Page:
Ganglions are swellings found around joints and tendons. Synovial fluid is a thick viscous fluid which helps to lubricate joints and tendons and is normally contained by the surrounding joint and tendon tissues. But when there is a breach the fluid leaks out and because of its viscosity cannot get back – a bit like a one way valve. This breach can be through injury, arthritis or it just occurs for no reason. Common sites for this to occur are the back and front of the wrist, at the base of the finger or base of the nail. The ganglions can sometimes be uncomfortable, get in the way or be unsightly. They don’t do any specific harm.
involves taking a history, examining the hand and confirming the diagnosis. Dr Mills may occasionally request an Xray or ultrasound, but this is not usually necessary. Conservative measures for management include observation or aspiration. Sometimes steroids may be injected. Aspiration or rupture of the ganglion has a high rate of recurrence (30-60%), meaning that surgery may be recommended.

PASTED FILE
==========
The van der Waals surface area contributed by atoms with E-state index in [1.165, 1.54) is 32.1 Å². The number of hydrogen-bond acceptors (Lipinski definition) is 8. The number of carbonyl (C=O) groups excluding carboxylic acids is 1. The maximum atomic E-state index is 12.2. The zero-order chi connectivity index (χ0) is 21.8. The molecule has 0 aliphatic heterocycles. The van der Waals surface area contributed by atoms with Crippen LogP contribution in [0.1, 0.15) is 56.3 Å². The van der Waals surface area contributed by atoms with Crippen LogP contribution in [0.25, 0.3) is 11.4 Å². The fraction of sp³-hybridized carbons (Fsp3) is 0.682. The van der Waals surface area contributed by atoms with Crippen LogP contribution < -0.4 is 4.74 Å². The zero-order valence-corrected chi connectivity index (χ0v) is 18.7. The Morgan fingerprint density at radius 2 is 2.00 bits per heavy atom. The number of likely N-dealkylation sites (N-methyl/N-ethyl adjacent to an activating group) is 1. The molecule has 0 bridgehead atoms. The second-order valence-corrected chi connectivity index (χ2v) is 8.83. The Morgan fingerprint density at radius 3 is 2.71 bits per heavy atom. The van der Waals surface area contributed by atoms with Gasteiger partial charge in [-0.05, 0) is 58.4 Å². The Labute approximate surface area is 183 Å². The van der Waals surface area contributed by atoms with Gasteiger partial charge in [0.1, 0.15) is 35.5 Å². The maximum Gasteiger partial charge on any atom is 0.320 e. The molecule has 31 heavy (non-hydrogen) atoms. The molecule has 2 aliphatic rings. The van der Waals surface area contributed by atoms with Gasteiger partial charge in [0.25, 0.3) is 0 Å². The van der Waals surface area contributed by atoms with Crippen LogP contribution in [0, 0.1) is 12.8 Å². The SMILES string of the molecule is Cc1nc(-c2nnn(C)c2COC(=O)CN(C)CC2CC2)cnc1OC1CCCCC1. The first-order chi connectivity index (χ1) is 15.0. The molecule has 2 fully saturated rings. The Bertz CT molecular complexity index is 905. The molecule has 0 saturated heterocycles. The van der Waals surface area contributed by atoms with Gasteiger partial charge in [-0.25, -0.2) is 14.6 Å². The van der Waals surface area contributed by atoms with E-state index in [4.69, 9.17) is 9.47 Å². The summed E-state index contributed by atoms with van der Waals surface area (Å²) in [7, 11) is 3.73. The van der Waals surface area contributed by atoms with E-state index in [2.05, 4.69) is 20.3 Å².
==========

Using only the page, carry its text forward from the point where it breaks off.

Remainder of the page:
is usually done under general anaesthetic or arm block (patient is awake but the arm is put “asleep” by an anaesthetist), although cysts at the finger tip can be done under local anaesthetic. A tight cuff is placed around the arm to stop the blood while operating. Surgery involves removing the cyst and cleaning out the area where the ganglion has arisen from. Once this is completed a bulky bandage is placed around the hand.
the patient can go home on the same day. It is advisable that someone else is with the patient for the first night. Prescribed pain medication is taken for pain relief. The patient should keep their wrist elevated as much as possible. Bandages are removed after 1 week and sutures removed after 2 weeks. There may be some stiffness of the hand for a couple of weeks. Even with adequate surgery there is still a significant recurrence rate of ganglions (10%).